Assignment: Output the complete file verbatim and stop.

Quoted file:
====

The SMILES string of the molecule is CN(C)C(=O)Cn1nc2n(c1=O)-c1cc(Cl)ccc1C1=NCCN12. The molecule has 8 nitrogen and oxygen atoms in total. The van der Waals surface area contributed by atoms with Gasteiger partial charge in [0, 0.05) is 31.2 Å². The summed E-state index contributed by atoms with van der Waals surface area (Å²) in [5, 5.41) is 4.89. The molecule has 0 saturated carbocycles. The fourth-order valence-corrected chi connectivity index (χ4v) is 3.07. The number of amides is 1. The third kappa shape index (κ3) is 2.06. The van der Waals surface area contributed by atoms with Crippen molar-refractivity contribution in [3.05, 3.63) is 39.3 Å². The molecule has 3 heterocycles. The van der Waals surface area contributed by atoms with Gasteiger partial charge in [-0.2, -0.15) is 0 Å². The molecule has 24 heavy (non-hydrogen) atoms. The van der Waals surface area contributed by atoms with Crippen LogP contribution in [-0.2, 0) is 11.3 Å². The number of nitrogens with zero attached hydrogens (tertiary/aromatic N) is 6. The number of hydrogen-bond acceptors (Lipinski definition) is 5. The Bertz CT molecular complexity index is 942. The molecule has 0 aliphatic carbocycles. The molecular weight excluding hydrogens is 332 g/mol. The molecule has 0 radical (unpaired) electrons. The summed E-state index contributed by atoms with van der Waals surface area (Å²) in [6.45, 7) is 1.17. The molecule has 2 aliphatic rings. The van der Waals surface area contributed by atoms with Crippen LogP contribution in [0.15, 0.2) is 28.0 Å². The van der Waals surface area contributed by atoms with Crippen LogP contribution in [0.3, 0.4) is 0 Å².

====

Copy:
The SMILES string of the molecule is CN(C)C(=O)Cn1nc2n(c1=O)-c1cc(Cl)ccc1C1=NCCN12. The molecule has 8 nitrogen and oxygen atoms in total. The van der Waals surface area contributed by atoms with Gasteiger partial charge in [0, 0.05) is 31.2 Å². The summed E-state index contributed by atoms with van der Waals surface area (Å²) in [5, 5.41) is 4.89. The molecule has 0 saturated carbocycles. The fourth-order valence-corrected chi connectivity index (χ4v) is 3.07. The number of amides is 1. The third kappa shape index (κ3) is 2.06. The van der Waals surface area contributed by atoms with Crippen molar-refractivity contribution in [3.05, 3.63) is 39.3 Å². The molecule has 3 heterocycles. The van der Waals surface area contributed by atoms with Gasteiger partial charge in [-0.2, -0.15) is 0 Å². The molecule has 24 heavy (non-hydrogen) atoms. The van der Waals surface area contributed by atoms with Crippen LogP contribution in [-0.2, 0) is 11.3 Å². The number of nitrogens with zero attached hydrogens (tertiary/aromatic N) is 6. The number of hydrogen-bond acceptors (Lipinski definition) is 5. The Bertz CT molecular complexity index is 942. The molecule has 0 aliphatic carbocycles. The molecular weight excluding hydrogens is 332 g/mol. The molecule has 0 radical (unpaired) electrons. The summed E-state index contributed by atoms with van der Waals surface area (Å²) in [6.45, 7) is 1.17. The molecule has 2 aliphatic rings. The van der Waals surface area contributed by atoms with Crippen LogP contribution in [0.15, 0.2) is 28.0 Å². The van der Waals surface area contributed by atoms with Crippen LogP contribution in [0.3, 0.4) is 0 Å².